In addition, IMD’s World Digital Competitiveness Ranking lists South Korea in eighth place, reflecting its favorable digital mindset and broad acceptance of technology by organizations and private citizens. The nation also boasts a well-developed digital infrastructure and scores highly on “future readiness”, or the level of preparedness to exploit digital transformation, for which it ranks second globally, surpassed only by Denmark. This gives South Korea a solid basis to undertake economic transformation across business, government, and society at large. 

Two catalysts needed for growth  

Despite having strong technological and digital foundations, South Korea suffers from relatively low workforce productivity growth, ranking 54 out of 64 in the IMD World Competitiveness Ranking. A contributory factor to this situation is its less-developed management practices and talent-development policies. As soon as South Korea addresses these issues, it should become a high-tech nation on a path to sustainable and long-term growth. 

The low workforce productivity growth is linked to the service sector rather than manufacturing. Many service-based companies are still SMEs that do not leverage technology and digital tools to improve their operations. However, even the large companies in South Korea are marred by issues that undermine labor productivity, such as excessively long working hours.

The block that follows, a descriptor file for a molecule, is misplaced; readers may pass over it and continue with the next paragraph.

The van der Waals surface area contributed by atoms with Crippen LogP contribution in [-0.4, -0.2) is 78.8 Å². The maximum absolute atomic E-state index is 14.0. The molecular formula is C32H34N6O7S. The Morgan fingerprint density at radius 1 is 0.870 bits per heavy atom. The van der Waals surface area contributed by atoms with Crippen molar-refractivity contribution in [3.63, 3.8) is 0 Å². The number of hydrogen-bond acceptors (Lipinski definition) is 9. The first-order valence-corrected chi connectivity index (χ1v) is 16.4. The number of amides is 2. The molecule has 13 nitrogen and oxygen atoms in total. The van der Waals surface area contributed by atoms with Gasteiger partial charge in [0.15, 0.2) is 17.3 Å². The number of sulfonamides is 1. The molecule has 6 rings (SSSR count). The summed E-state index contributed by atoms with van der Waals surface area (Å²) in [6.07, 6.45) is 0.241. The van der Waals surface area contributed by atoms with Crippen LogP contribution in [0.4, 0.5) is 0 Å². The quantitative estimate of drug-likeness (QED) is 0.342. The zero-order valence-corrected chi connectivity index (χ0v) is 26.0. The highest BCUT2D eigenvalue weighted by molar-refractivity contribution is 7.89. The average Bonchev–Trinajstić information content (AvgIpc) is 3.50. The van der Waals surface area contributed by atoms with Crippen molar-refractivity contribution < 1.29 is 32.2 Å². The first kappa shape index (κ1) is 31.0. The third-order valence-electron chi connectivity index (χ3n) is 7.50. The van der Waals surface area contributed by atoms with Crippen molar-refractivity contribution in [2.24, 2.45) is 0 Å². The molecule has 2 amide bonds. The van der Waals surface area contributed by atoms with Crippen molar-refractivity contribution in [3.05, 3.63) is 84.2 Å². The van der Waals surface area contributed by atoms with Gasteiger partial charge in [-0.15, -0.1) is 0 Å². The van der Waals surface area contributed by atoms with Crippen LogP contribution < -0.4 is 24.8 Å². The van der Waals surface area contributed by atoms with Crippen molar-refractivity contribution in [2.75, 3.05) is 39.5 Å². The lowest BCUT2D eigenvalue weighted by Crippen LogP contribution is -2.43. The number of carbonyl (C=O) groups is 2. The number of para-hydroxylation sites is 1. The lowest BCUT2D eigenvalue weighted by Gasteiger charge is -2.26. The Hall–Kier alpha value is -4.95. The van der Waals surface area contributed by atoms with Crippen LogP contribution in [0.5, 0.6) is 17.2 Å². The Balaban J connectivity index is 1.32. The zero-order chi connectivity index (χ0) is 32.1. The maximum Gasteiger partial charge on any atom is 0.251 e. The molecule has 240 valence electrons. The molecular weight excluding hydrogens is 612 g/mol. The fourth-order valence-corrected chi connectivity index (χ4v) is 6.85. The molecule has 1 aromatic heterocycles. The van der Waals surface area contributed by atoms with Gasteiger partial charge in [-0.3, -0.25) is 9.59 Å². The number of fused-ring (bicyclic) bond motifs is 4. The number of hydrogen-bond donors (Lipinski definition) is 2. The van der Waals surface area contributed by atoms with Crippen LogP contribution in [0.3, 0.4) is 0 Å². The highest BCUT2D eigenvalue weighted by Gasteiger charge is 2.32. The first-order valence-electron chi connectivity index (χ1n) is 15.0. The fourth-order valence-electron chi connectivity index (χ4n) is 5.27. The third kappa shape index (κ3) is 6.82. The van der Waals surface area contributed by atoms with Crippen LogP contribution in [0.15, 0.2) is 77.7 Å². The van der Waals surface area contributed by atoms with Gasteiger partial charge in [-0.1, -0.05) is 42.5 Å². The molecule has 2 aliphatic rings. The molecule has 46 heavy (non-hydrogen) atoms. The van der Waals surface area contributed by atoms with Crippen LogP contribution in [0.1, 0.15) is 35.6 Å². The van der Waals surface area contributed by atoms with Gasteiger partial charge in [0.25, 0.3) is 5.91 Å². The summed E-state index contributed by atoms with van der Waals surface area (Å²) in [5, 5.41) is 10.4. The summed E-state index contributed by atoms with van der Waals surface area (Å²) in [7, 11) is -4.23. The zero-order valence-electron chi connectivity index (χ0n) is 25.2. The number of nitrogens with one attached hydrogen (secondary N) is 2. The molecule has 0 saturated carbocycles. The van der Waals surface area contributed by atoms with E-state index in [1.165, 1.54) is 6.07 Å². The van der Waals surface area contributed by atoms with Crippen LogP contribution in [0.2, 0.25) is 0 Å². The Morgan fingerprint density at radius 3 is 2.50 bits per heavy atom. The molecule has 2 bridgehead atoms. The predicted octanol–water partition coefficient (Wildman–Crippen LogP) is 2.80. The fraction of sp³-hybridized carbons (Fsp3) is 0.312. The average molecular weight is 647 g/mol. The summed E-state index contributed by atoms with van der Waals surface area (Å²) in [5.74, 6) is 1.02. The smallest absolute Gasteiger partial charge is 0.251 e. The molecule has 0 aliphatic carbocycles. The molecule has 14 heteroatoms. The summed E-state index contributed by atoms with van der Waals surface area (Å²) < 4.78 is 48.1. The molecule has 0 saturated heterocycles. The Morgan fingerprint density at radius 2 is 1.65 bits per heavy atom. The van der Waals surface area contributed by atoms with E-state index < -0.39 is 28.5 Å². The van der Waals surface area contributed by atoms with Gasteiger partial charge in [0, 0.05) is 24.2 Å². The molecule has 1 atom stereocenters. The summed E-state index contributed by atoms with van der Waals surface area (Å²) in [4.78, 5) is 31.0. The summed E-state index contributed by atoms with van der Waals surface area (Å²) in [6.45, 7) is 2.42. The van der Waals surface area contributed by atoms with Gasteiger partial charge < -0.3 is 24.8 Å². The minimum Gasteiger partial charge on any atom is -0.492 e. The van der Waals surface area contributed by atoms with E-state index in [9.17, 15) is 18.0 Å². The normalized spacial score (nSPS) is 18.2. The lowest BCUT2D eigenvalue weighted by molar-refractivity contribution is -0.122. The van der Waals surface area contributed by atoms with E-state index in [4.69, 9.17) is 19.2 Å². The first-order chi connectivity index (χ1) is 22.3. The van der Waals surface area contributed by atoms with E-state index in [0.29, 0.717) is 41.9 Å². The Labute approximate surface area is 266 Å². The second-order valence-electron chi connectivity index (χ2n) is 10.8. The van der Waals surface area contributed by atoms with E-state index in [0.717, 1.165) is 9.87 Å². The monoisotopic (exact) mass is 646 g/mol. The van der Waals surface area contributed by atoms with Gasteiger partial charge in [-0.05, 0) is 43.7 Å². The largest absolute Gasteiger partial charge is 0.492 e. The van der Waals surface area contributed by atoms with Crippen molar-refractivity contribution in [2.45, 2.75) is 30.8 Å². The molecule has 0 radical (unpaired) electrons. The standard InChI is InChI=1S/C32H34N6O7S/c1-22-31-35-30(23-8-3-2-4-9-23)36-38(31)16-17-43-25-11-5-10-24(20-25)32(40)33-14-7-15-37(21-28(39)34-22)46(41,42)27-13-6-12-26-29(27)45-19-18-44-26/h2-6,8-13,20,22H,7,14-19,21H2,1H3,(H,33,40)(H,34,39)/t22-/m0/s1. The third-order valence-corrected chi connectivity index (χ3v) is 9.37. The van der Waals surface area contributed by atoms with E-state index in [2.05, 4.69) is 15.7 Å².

In addition, there are very rigid organizational structures and hierarchy which emphasize top-down management, complex upward reporting, but limit informal communication, particularly across departments. 

ranking IMDIn IMD’s World Digital Competitiveness Ranking, South Korea is placed eighth globally, reflecting its favorable digital mindset and the access to capital

Moreover, there is limited encouragement of employees to change their work practices, and promotion is still based on seniority rather than skill. These practices stand in contrast to the more agile and horizontal collaboration practices that have been central to the competitiveness of many American and European companies.